Slovakia has agreed to provide its S-300 air defense systems and MiG-29s to Ukraine “immediately” if it can get “proper” replacements in a timely manner, Slovak defense minister Jaroslav Nad told reporters in a joint press conference with U.S. Defense Secretary Lloyd J. Austin III on March 17. However, Austin said he had no agreement to announce.
Austin also reiterated U.S. opposition to creating a no-fly zone over Ukraine, and Nad said a number of NATO countries will up their defense spending beyond the target of two percent of their gross domestic product.
“We are willing” to provide what he called the “legacy” systems to Ukraine, Nad said. “We’re willing to do so immediately when we have a proper replacement,” he added. The S-300 is Slovakia’s only strategic air defense system, he said, and if Slovakia turned its gear over to Ukraine, this would “create a security gap in NATO.”
Nad also pointed out that his first duty is to defend Slovakia and its territory, indicating he’s not willing to simply transfer the equipment without a replacement in hand.
“We’re in discussions. There are no public comments to make as of now,” he said, but he indicated that a temporary deployment of some other country’s air defenses might be acceptable while Slovakia waits for whatever it will replace the systems with.
“Should there be a situation that we have a proper replacement, or, we have a capability guarantee for a certain period of time, then we would be willing to discuss the future of the S-300 system,” he said.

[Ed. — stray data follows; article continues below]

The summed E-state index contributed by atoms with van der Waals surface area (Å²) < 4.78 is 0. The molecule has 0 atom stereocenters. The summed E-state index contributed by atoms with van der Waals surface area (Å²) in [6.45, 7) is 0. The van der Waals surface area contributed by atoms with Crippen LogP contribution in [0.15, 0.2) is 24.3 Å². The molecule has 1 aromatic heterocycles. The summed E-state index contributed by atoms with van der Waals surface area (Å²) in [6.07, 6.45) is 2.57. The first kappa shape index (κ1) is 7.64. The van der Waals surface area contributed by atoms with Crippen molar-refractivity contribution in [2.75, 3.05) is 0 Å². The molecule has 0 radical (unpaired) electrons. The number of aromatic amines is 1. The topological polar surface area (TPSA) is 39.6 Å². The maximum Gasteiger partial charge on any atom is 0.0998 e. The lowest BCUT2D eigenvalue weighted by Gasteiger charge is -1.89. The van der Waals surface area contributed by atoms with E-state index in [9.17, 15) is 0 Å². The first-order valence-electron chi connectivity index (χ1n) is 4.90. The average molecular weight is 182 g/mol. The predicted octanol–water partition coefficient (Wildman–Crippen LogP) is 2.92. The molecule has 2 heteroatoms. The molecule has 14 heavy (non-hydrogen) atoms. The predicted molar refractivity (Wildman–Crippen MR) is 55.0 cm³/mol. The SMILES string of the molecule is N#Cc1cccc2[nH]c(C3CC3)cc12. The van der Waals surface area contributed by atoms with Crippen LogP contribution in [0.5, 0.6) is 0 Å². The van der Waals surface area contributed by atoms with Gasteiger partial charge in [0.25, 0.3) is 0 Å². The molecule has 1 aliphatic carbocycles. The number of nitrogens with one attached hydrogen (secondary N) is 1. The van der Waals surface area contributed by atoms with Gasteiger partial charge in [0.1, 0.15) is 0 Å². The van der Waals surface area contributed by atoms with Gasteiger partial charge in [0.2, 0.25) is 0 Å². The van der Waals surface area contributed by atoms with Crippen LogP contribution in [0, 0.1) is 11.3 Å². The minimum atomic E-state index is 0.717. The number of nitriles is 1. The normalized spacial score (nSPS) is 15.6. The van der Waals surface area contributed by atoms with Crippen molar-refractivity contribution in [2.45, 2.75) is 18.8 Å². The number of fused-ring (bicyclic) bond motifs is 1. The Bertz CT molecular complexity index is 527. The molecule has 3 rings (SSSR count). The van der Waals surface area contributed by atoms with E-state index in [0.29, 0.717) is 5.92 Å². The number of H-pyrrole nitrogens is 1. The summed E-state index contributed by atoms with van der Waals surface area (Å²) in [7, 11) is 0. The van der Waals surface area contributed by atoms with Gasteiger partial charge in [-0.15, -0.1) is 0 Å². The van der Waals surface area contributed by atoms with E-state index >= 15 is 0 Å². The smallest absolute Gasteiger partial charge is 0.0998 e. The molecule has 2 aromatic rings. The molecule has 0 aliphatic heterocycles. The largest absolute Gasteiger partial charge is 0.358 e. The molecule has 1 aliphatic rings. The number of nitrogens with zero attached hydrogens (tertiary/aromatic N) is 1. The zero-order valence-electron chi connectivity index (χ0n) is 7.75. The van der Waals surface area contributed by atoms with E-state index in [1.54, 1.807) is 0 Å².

Austin, asked to comment, said, “I don’t have any announcements for you this afternoon. These are things that we will continue to work on with all of our allies, and certainly this is not just a U.S. issue—it’s a NATO issue.” He said it’s a topic on which “we will engage a number of allies and partners … in terms of what they’re able to do and what would be required for backfill.” Those discussions are ongoing, he said.
Austin thanked Nad for Slovakia’s willingness to host additional NATO forces. Those forces will be protected by a battery of Patriot air defense systems. Slovakia has just one S-300 battery.
Radovan Javorcik, Slovakia’s Ambassador to the U.S., told Air Force Magazine that his government has agreed to allow the NATO unit to stay on rotations of six months, but these “can extend for one year,” and the Patriots would stay with them during that period.
Nad said the two countries are also discussing “various options for how to fill in this gap” if it also decides “not to use MiG-29s anymore” and to send those aircraft to Ukraine. Slovakia is set to receive 14 new F-16 Block 70 fighters, but the delivery of those jets has been delayed a year, from 2023 to 2024.
Javorcik said the MiG-29s will be phased out in October 2023, regardless of whether the new jets are available.
“Even if Norway were to send” their retiring F-16s right away—one of many puts and takes NATO has discussed to beef up the Eastern flank—Slovakia is still not yet ready to do more than basic maintenance for them, Javorcik said. The F-16 “ecosystem” still has to be developed in Slovakia, he said.
“The new F-16s will not come earlier than … late ‘23, early ’24,” he noted, “So we need to talk to everybody, to all allies,” about how to cover Slovakia’s air defense needs during the interim.